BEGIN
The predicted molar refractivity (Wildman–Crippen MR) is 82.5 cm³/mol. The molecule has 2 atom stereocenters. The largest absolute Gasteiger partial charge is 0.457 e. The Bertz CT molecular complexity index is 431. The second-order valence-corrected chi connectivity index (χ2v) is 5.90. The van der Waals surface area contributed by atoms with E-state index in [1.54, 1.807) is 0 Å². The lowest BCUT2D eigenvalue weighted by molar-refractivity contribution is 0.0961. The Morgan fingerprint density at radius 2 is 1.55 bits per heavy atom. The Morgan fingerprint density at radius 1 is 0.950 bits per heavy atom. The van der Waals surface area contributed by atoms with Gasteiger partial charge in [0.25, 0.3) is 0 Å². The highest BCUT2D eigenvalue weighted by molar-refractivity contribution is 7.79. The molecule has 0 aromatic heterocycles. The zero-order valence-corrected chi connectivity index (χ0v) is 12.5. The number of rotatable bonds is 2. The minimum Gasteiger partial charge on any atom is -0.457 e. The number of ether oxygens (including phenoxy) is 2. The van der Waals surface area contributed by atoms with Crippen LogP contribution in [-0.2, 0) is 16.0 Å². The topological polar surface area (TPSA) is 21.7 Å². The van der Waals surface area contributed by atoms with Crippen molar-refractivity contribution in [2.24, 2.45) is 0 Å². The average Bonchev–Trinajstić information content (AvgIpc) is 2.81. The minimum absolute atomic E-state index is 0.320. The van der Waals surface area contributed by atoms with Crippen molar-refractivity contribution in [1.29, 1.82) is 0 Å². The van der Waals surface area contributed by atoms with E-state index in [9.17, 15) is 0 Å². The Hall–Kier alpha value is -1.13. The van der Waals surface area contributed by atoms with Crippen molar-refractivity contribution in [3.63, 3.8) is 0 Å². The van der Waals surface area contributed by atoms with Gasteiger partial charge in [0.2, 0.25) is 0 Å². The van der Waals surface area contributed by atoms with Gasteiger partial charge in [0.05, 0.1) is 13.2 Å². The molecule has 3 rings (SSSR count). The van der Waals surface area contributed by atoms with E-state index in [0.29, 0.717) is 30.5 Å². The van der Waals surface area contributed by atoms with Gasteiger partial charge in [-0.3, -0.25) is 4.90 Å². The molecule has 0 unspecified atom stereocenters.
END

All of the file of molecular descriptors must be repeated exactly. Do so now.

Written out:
The predicted molar refractivity (Wildman–Crippen MR) is 82.5 cm³/mol. The molecule has 2 atom stereocenters. The largest absolute Gasteiger partial charge is 0.457 e. The Bertz CT molecular complexity index is 431. The second-order valence-corrected chi connectivity index (χ2v) is 5.90. The van der Waals surface area contributed by atoms with E-state index in [1.54, 1.807) is 0 Å². The lowest BCUT2D eigenvalue weighted by molar-refractivity contribution is 0.0961. The Morgan fingerprint density at radius 2 is 1.55 bits per heavy atom. The Morgan fingerprint density at radius 1 is 0.950 bits per heavy atom. The van der Waals surface area contributed by atoms with Gasteiger partial charge in [0.25, 0.3) is 0 Å². The highest BCUT2D eigenvalue weighted by molar-refractivity contribution is 7.79. The molecule has 0 aromatic heterocycles. The zero-order valence-corrected chi connectivity index (χ0v) is 12.5. The number of rotatable bonds is 2. The minimum Gasteiger partial charge on any atom is -0.457 e. The number of ether oxygens (including phenoxy) is 2. The van der Waals surface area contributed by atoms with Crippen LogP contribution in [-0.2, 0) is 16.0 Å². The topological polar surface area (TPSA) is 21.7 Å². The van der Waals surface area contributed by atoms with Crippen molar-refractivity contribution in [2.24, 2.45) is 0 Å². The average Bonchev–Trinajstić information content (AvgIpc) is 2.81. The minimum absolute atomic E-state index is 0.320. The van der Waals surface area contributed by atoms with Crippen molar-refractivity contribution in [1.29, 1.82) is 0 Å². The van der Waals surface area contributed by atoms with E-state index in [9.17, 15) is 0 Å². The Hall–Kier alpha value is -1.13. The van der Waals surface area contributed by atoms with Crippen molar-refractivity contribution in [3.63, 3.8) is 0 Å². The van der Waals surface area contributed by atoms with Gasteiger partial charge in [0.2, 0.25) is 0 Å². The van der Waals surface area contributed by atoms with Gasteiger partial charge in [0.05, 0.1) is 13.2 Å². The molecule has 3 rings (SSSR count). The van der Waals surface area contributed by atoms with E-state index in [0.29, 0.717) is 30.5 Å². The van der Waals surface area contributed by atoms with Gasteiger partial charge in [-0.3, -0.25) is 4.90 Å². The molecule has 0 unspecified atom stereocenters.